Malawi reconsidering legal status of cryptocurrencies
With pressure mounting over the use of cryptocurrencies in Malawi, the country’s Reserve Bank has indicated it could adopt the currency as a legal tender.
The Reserve Bank of Malawi (RBM) ethics and compliance manager Thabo Chakaka Nyirenda said the dilemma is that some stakeholders have expressed fear that outright banning of digital currency would force users to go underground where they will continue to operate without anti-money laundering oversight, hence the need to counterbalance the risks and benefits.
Speaking on the sidelines of the Financial Services Lawyers conference, Nyirenda said the problem is that the use of complex mathematics makes it difficult to monitor cryptocurrency transactions and check money laundering.
The use of cryptocurrencies, including Bitcoin, Litecoin and Ripple, remains illegal in Malawi with RBM having warned that cryptocurrencies should not be considered a legal substitute to the local currency.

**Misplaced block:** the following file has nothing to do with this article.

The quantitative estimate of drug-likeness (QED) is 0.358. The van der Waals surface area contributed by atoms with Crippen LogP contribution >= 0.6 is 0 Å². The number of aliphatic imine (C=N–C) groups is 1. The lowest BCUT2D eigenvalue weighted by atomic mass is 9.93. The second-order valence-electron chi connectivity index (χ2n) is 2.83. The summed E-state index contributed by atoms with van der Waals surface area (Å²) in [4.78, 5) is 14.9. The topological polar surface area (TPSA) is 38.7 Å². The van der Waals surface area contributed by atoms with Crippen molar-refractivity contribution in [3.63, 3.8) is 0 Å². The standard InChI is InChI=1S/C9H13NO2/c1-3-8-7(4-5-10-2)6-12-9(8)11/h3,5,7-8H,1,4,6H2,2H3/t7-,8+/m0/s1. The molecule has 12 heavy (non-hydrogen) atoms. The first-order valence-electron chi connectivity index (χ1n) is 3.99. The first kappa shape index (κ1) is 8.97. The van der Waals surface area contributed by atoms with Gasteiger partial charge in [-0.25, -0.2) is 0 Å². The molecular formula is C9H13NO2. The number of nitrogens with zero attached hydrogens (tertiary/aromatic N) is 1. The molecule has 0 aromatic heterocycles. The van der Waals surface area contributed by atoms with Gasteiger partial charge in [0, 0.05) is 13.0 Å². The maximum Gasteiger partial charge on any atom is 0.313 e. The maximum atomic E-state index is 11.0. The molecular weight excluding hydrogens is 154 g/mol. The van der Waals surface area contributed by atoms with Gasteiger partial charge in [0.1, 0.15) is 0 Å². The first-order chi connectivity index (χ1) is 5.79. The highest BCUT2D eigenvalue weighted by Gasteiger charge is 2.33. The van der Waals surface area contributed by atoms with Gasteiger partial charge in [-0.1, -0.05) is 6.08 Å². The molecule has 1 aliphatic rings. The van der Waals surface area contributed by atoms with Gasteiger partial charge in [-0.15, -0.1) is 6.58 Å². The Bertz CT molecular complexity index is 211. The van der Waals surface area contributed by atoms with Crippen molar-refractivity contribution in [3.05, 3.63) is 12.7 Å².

The Bank has also warned that it does not approve or recognise any inbound or outbound foreign investment in cryptocurrencies.
RBM general council and bank secretary George Chioza said they are consulting with stakeholders on the way forward regarding the use of cryptocurrency in the country and will soon make a decision.
Chioza was quoted by the local Times newspaper saying, “At the moment, Malawi is really on the borderline. We have not said yes or no but we know there is cryptocurrency. Take caution when you are dealing in these currencies.”
Stakeholders, including the ICT Association of Malawi and the Economic Association of Malawi, have piled on pressure on the Bank to allow the use of cryptocurrency in the country.
The ICT Association of Malawi president Bram Fudzulani said Malawi needs cryptocurrencies. “Malawi is grappling with regulations to do with financial technologies to allow co-existence of financial technology players as well as traditional banks in a way that promotes interoperability and competitions. Cryptocurrencies are something we need as a country.”